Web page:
Wednesday, August 09, 2006

Buffet and Hezbollah

Thomas Friedman, one of my role models in journalism whose writings I always read avidly, writes in NY Times today that the most talked-about story in Israel before Hezbollah started the war was the fact that in the largest ever buy-out of an Israeli company, American investor Warren Buffett had paid $4 billion for an 80 percent stake in Iscar Metalworking Cos., an industry leader in metal-cutting tools owned by the Wertheimer family. Friedman then says:

That's where Israel's head was on the eve of this war--and it explains something I sensed when I visited Israel shortly after the war started.

Nobody wanted this war and nobody was prepared for it. Look closely at pictures of Israeli soldiers from Lebanon. There is no enthusiams in their faces, and certainly no triumphalism. Their expressions tell the whole story:" I just don't want to be doing this-another war with the Arabs."

"Israel was not prepared for this war," said the Israeli political theorist Yaron Ezrahi." It came upon us like the crash of a meteorite...The whole focus of debate in the country before this war was on withdrawal."

What's so troubling for Israelis is that this war is about nothing and everything. That is , Israel got out of Lebanon, and yet Hezbollah keeps coming . It is all about Hezbollah's need to justify its existence and Iran's need for distraction.

What's doubly sad is that Lebanon was getting its act together , Rafik Hariri, the former prime minister, represented a whole new type of Arab leader--one who rose to power by being a builder and entrepreneur. He understood that Lebanon, freed of Syria, was a country whose youth had the energy and skill to compete anywhere... But Mr Hariri was murdered, allegedly by Syria, and now Lebanon's democracy is being murdered by Hezbollah. Once again, in the Arab world, the past buries the future.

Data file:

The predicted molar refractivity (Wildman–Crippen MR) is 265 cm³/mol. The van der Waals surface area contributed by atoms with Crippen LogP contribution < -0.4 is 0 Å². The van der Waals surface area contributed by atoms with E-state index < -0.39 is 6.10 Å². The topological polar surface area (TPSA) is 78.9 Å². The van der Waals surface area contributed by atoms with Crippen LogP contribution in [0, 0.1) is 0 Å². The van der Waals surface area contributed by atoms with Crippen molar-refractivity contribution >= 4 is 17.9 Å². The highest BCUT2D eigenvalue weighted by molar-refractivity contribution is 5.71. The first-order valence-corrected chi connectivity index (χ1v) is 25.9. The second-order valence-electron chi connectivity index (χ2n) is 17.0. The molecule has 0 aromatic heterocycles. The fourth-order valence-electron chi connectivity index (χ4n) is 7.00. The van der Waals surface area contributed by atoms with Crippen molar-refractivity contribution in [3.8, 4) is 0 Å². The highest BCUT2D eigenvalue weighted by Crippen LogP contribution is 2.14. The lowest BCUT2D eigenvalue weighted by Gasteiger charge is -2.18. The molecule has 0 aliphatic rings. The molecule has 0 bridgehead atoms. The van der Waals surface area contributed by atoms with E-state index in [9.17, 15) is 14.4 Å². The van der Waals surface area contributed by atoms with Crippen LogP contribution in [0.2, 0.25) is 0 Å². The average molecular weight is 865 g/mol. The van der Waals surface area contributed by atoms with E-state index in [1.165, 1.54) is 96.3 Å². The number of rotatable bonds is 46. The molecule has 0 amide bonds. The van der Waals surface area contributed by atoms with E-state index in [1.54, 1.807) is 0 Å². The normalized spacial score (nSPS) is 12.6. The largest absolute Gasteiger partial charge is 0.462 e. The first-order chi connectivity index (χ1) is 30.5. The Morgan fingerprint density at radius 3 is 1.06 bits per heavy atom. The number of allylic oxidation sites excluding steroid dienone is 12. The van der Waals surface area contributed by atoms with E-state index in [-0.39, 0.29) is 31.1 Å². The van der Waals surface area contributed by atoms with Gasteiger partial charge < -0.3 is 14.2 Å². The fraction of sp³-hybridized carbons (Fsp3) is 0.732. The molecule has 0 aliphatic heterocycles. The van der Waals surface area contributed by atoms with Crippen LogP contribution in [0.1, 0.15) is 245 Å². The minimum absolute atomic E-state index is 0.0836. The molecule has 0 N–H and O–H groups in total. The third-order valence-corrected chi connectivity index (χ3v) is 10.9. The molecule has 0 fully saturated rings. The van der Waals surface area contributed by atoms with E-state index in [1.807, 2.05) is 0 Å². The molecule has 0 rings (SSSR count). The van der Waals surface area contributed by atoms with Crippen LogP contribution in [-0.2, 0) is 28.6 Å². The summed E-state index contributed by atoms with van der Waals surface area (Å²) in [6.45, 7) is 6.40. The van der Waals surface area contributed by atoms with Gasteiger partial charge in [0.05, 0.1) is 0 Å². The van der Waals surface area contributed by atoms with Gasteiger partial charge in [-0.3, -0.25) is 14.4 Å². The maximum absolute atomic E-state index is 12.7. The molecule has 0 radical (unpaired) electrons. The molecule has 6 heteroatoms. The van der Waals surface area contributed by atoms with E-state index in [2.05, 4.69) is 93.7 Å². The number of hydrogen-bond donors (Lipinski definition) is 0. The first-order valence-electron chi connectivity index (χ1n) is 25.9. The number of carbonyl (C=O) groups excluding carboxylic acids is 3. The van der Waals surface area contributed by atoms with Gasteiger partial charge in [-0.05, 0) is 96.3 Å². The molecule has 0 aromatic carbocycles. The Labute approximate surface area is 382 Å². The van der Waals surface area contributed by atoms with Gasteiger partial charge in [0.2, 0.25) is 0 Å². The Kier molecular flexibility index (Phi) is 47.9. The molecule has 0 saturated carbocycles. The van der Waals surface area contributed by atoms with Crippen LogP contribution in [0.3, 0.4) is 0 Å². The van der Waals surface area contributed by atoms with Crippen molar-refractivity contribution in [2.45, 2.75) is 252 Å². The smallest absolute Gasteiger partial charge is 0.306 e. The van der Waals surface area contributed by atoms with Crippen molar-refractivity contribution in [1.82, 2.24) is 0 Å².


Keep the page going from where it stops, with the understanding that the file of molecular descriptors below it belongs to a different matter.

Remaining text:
Israel mustn't get sucked into that same grave. Israel needs to get a cease-fire and an international force into south Lebanon--and get out. Israel can't defeat Hezbollah, it can only hurt it enough to make it think twice about ever doing this again--and it has pretty much done that. It must not destroy any more of Lebanon, which is going to still be its neighbor when the guns fall silent.

Israel wins when Warren Buffett's company there is fully back in business--not when Nasrallah is out of business. Because that will only happen, not by war, but when Arabs wake up and realize that he is another fraud, just another Nasser, whose strategy would condemn the flower of Arab youth--who deserve and need so much better--to another decade of making potato chips , not microchips. Nasrallah can win in the long run only if he can condemn the flower of Israel's youth to the same fate. Don't let it happen, Israel.

I totally agree with Tom Friedman. In fact, what 's so frustrating about Israel's handling of this war is that it's playing right into the hands of Hassan Nasrallah and his sponsors in Syria and Iran, by unnecessarily dragging the war on to a far longer and bloodier dimension, thus letting Hassan Nasrallah off the hook.

But if Israel agrees to a cease-fire, makes sure about the deploymant of the intenational force and withdraws from Lebanon without wasting any more time, the dust will settle and the Lebanese people will get to see Nasrallah for the "fraud" and the "puppet" that he is.

Hassan Nasrallah must pay for inviting death and destruction upon Lebanon as a favor to his terrorist masters in Tehran and he will, only if Israel listens to people like Friedman-Kash